"I've been letting my mind wonder at night. My thoughts should have a curfew." Am Kidd

Tuesday, March 16, 2010

Miss Willmott


I have a tendency to fantasize (sometimes more than I should) about  things. For example, in the gardening world, I find plants' Latin names to be too scientific. I much prefer the common ones used by gardeners who, like myself, are probably unable to memorize or pronounce such words. I ask you, is there a romantic heart able to resist the charm found in names like "Sorcerer's Violet" or "Roaming Charlie"?  This brings me to Miss Willmott  aka potentilla nepalensis, a beautiful perennial with magenta colored flowers. As a result of my fanciful disposition, I envisioned the lady after which the plant was named to be a beautiful woman, quiet but passionate. I went as far as to imagine this woman's dwellings, a thatched roofed cottage hidden away in the gorgeous English countryside. I am saddened to have learned this could not be further from the truth. Miss Ellen Ann Willmott was in fact "a short-tempered nutter who berated her army of gardeners if she spotted even a single weed."

This discovery should deter me from fantasizing about people and the plants that are named after them, but I know the next time I visit a garden center I will stop in my tracks as I pick something called perhaps... "Love in a Mist"... and I won't be able to resist taking a trip aboard the Wings of Fancy.

10 comments:

  1. Oh, Alina, that is so funny! Sometimes, though, those cranky old souls turn out to have romance in their story too ... you never know! It's also funny that I saw the name and started thinking, "Oh, I know her! Now, who is that again?" Another thing that makes me laugh is that I'm the same with plant names - it suckers me in - also, paint chip names can totally sell me. I love them! In my family room, the ceiling is "sea salt", the beams are "Oyster Bay", the front door (and soon the back door that opens into the family room) is "Nantucket fog" and the lavendarish color in my living room is "overcast dawn". One time, I heard of a color called "something in the air"!

    ReplyDelete
  2. Oh, I love paint names as well. They sure are a one way ticket to fantasy land! I would love to see what exactly is "something in the air" I'm picturing a soft purple-blue hue found only on a floating feather...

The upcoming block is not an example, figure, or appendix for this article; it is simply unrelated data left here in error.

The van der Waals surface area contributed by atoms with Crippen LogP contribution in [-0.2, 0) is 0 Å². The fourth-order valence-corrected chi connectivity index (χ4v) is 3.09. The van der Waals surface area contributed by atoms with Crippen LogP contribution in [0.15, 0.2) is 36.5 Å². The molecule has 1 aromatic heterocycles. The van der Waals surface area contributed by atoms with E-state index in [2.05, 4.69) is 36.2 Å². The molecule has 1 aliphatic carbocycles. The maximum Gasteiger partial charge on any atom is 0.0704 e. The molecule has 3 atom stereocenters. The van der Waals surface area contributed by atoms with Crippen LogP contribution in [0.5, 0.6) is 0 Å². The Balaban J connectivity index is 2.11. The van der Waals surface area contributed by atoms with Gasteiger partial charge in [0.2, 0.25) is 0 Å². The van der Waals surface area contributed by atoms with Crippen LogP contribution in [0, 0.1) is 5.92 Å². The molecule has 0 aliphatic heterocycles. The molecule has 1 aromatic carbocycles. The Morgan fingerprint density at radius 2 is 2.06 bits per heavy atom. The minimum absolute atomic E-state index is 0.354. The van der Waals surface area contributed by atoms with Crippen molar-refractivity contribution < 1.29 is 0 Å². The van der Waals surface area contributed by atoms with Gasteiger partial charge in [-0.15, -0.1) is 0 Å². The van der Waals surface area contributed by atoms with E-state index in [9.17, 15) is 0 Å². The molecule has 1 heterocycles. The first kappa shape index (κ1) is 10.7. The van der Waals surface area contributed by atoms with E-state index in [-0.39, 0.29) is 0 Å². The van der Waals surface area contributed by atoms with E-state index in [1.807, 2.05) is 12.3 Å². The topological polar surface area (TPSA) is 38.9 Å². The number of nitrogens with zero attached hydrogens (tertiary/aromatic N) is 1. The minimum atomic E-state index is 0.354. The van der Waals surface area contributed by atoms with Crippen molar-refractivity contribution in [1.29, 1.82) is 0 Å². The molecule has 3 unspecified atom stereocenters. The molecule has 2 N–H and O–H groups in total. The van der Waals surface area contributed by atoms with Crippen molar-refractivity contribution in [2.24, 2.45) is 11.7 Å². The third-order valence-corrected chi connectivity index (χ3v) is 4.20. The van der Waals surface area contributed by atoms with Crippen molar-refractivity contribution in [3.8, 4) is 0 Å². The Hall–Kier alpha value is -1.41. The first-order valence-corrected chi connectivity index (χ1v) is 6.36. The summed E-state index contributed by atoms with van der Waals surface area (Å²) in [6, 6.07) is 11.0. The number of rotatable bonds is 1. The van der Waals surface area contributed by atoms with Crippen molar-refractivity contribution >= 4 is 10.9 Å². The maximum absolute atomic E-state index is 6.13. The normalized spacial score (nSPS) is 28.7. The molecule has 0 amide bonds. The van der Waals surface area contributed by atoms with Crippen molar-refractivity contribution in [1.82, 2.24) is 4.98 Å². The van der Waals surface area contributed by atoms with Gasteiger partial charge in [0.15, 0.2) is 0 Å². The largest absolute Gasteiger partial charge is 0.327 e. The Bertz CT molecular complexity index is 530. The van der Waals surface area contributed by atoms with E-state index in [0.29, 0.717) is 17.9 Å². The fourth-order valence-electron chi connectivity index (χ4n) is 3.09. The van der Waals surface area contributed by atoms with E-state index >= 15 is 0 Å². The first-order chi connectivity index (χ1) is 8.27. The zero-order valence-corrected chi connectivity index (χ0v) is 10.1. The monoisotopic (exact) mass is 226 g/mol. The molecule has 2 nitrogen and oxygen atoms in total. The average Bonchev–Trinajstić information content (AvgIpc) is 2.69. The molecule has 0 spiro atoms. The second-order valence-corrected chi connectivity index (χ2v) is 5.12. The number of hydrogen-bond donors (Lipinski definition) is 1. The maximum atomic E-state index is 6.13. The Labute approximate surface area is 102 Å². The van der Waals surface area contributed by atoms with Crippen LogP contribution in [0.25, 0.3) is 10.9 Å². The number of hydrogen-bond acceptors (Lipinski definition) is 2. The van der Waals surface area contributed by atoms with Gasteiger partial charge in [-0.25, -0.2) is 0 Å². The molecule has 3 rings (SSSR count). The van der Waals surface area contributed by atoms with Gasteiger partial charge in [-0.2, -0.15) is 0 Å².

ReplyDelete
  3. Totally agree with Katy - I love paint colour names as well. Love in a Mist also sells me on flowers. What a beautiful name.
    I almost bought a wedding dress I didn't like because it had the same name as my husband (to be). It would have been INCREDIBLY romantic, don't you think? Unfortunately the dress wasn't my style. xx

    ReplyDelete
  4. I managed to buy 2 clematis for my Granparents, one called "Margaret Jones" and the other "Willy". Everyone, children, grandchildren and granma herself called our Granpa, William Jones, Willy.
    They are planted together growing up the pergola in their garden. I love that I was able to find those 2.
    Plant names...Hmm, I like "Love lies bleeding".

    ReplyDelete
  5. I totally agree with you about those latin names... until I'm looking for a particular plant, and then I'm forced to look up that formal name so I can order one. Sometimes I'm forced to make up my own names... as is the case with a particular rose that traveled across the United States in a covered wagon with my best friend's great-great-grandmother. The story goes that as she left her comfortable home in the east to travel west with her new husband, she couldn't bear to leave behind her beloved rose bush... so she brought it with her and planted it at the new farm in Northern California. It grew like a weed, but no one ever knew the name of it... so my friend and I decided to name it after her grandmother, Celia Jane. That remains its name until we can figure out the real name. She and I have since carted and planted it in our respective gardens where we each live now. I think that even if we find the real name... it will remain Celia Jane to us. (:

    ReplyDelete
  6. Andi, it would have been VERY romantic indeed! xx
    Kath, it's memories like those what makes a garden so special.
    Vicki, I love that story. Miss Celia Jane would have never imagined her rose bush would have evoked such feelings. What beautiful legacy! xx

    ReplyDelete
  7. That was neat. But I guess I'll still fantasize too.

    ReplyDelete
  8. A beautiful flower and an inspiring post, Alina. I love the common names that plants and flowers are given and, like you, it always makes me imagine. Bright wishes. xx

    ReplyDelete
  9. I rather like the sound of this Miss Ellen Willmott, being something of a "short-tempered nutter" myself (Lol)...!

    ReplyDelete
  10. Sheila, your daily "drabbles" are already full of fantasy. I enjoy each and every one of them xxx
    Carol, I know you are busy writing your book, I really appreciate you taking the time to come and visit me. Thank you, my friend! xxx
    TGR, I do believe that in your case the "short-tempered nutter thing" is just a facade to hide a big hearted guy!

    ReplyDelete

Albert Schweitzer said "In everyone's life, at some time, our inner fire goes out. It is then burst into flame by an encounter with another human being. We should all be thankful for those people who rekindle the inner spirit" I thank you all!